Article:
Small- and medium-sized businesses (SMBs) are the backbone of the Hong Kong economy. Hong Kong SMBs make up 98 percent of all Hong Kong companies, providing 1.3 million job opportunities, which makes up almost half of the total employment in Hong Kong. Recognizing the challenging global economic outlook for 2017, SMBs in Singapore are realizing the need to transform and adapt to slowing growth with technological change. With SMBs as a primary target for ransomware attacks as they are an easy targets due to their insufficient measures for cyber security.
As more businesses increase productivity by digitizing data, automating processes and offering services online, they become more susceptible to risks online. SMBs also have sensitive information from employees and customers, proprietary information about products, and they often are part of a global supply chain for other companies. Every business is a target, regardless of size, and none can afford to ignore the security of its IT infrastructure.
The SMB lots of assets, limited resources
SMBs may assume they have little to interest hackers and therefore put cyber security on the back burner. We know this isn’t true. Hospitals, for example, hold sensitive health information and have networked medical devices at risk. Unfortunately, some learned the hard way with episodes of ransomware disrupting business and damaging reputations.
It is not just a company’s own information and systems that are at risk. SMBs have been the channel in high-profile breaches that compromised millions of records. Attackers use a weak link in the administrative accounts to gain extensive control over sensitive data and IT systems, which can cause chaos in every organization. These accounts are often overlooked and therefore present a path of least resistance, and can be powerful weapons in the wrong hands.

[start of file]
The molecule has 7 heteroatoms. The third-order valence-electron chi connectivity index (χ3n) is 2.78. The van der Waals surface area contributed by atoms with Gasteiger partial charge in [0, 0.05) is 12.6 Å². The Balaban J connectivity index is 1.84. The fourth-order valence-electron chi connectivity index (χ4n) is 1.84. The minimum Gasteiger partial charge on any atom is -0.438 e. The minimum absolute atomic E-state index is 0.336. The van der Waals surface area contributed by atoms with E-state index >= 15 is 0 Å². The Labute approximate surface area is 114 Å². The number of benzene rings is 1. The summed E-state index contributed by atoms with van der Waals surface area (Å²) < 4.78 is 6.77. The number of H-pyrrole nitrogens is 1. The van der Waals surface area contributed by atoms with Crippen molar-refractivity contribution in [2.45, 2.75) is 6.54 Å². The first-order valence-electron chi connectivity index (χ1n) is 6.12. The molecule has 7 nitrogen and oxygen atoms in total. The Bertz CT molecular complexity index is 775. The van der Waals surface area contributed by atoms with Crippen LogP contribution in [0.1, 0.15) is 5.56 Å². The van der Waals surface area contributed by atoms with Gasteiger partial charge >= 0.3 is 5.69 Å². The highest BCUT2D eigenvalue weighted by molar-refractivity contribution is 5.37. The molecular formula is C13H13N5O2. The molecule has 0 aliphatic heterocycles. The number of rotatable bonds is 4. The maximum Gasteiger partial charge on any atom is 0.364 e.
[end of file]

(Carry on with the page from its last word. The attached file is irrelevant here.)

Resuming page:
Businesses today run on IT. This makes cyber security a business necessity as well as a technology requirement. A strong security program can not only protect a business’s assets, it can also give it a competitive advantage.
Although SMBs face the same cyber security challenges as large businesses, they often have fewer resources and little in-house expertise to address these challenges. This makes it important that they get the best return on their security investments by prioritizing the right things in their security programs.
The need to know
Cloud computing and hosted services can make advanced technology affordable, and SMBs often find it cost-effective to outsource many IT functions, including security. But at the end of the day, each business is still responsible for its own security. Owners and executives need to understand the basics of cyber security, know what their service providers are doing and what questions to ask of them.
Security needs will vary depending on circumstances. Each company must understand its attack surface—vulnerable areas in the IT environment that could breached to compromise systems—and the impact of each potential breach. By assessing the impact, vulnerabilities can be prioritized, so that the cyber security program focuses on the areas needed to manage risks.
The key to protecting an IT infrastructure is privileged accounts. These accounts, if compromised, can effectively turn an intruder into an insider, giving the attacker rights to move throughout the network, escalate privileges, change settings and configurations and access data. When allocating scarce cyber security resources, privileged accounts must be identified, assessed and prioritized.
An SMB IT infrastructure may not be as complex as a global enterprise, but the benefits of a layered approach to cyber security applies to all. Additionally, there are documented best practices and basic cyber hygiene practices that should be followed.
Jeffrey Kok is Director of Pre-Sales, APJ at CyberArk